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Boost for battered front line

THERE is only one man in the Ireland camp more relieved this morning than coach Declan Kidney.

Hooker Rory Best was faced with the possibility of going into the second test against New Zealand with two unproven international starters in Connacht's Brett Wilkinson, 28, and Ronan Loughney, 27, either side of him and two emergency options, in Ulster's Paddy McAllister and Sale's Tony Buckley, possibly on their way to New Zealand.

This disaster scenario has receded somewhat with the news that Cian Healy (shoulder) and Declan Fitzpatrick (gluteal muscle strain), suddenly a central cog in the spluttering machine, could both recover for the second test against New Zealand in Christchurch on Saturday.

As the Irish contemplated a full-on front row meltdown, the spectre of trying to combat the All Blacks without their world-class number one and both tight-heads Fitzpatrick and Mike Ross did not bare contemplation.


It simply brought into view an appalling vista. Worryingly, Kidney will have to rethink his centre combination. Keith Earls will miss out with a pectoral muscle injury.

Connacht captain Gavin Duffy has been called into the squad. It is one thing to take an unmerciful 42-10 beating when you don't perform.

It is quite another to take one when you have played better than at most times during the Six Nations.

That was the fate of Ireland at Eden Park. Sure, they can improve on what they did there. More certainly, they won't be able to make a 32-point transformation.

Of course, the All Blacks operate at a different level. For those who ridiculously claim that Leinster are the best passing team in rugby, please review this match.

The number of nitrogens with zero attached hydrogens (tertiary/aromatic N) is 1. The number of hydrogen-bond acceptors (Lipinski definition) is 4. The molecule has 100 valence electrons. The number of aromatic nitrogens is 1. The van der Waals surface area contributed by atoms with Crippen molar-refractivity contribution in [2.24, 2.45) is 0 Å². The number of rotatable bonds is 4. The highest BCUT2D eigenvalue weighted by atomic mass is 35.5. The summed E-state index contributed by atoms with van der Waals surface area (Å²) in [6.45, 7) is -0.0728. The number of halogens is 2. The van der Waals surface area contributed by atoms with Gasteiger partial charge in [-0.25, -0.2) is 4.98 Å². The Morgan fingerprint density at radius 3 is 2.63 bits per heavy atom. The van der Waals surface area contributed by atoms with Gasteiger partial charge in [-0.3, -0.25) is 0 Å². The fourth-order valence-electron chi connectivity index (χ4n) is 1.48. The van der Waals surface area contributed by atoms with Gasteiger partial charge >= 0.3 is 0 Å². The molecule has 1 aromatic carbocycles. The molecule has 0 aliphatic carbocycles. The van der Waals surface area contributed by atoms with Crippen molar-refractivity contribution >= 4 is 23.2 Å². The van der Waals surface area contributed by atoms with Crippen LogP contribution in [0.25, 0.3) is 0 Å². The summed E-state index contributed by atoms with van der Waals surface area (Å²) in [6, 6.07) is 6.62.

The accuracy of the pass is the basis for good back play, the depth and pace onto the ball takes standards to a heavenly level. This is what Ireland had to deal with all night in Auckland.

It was little wonder Ireland captain Brian O'Driscoll, who managed to subdue Sonny Bill Williams, compared the experience to "chasing shadows".

"In fairness to them, they played with a very fast tempo and we didn't slow their ruck ball down enough. When they're playing that way, they're difficult to defend against," said O'Driscoll.

"You don't break any decent defensive line down after two or three phases. You've got to go through multiples, you know, eight, nine, ten phases before you get five pointers, you get line breaks."


The warrior spirit inside of O'Driscoll will never give way. His assessment was unsurprising: "A huge amount to work on. But, we've got two more chances, two more cracks at it."

Ireland could actually be forced into selecting two props, in Wilkinson and Loughney, that have been exposed in the PRO12 League and the Heineken Cup this season. And they are deemed to be the cavalry. General Custer had better options at 'Little Bighorn'.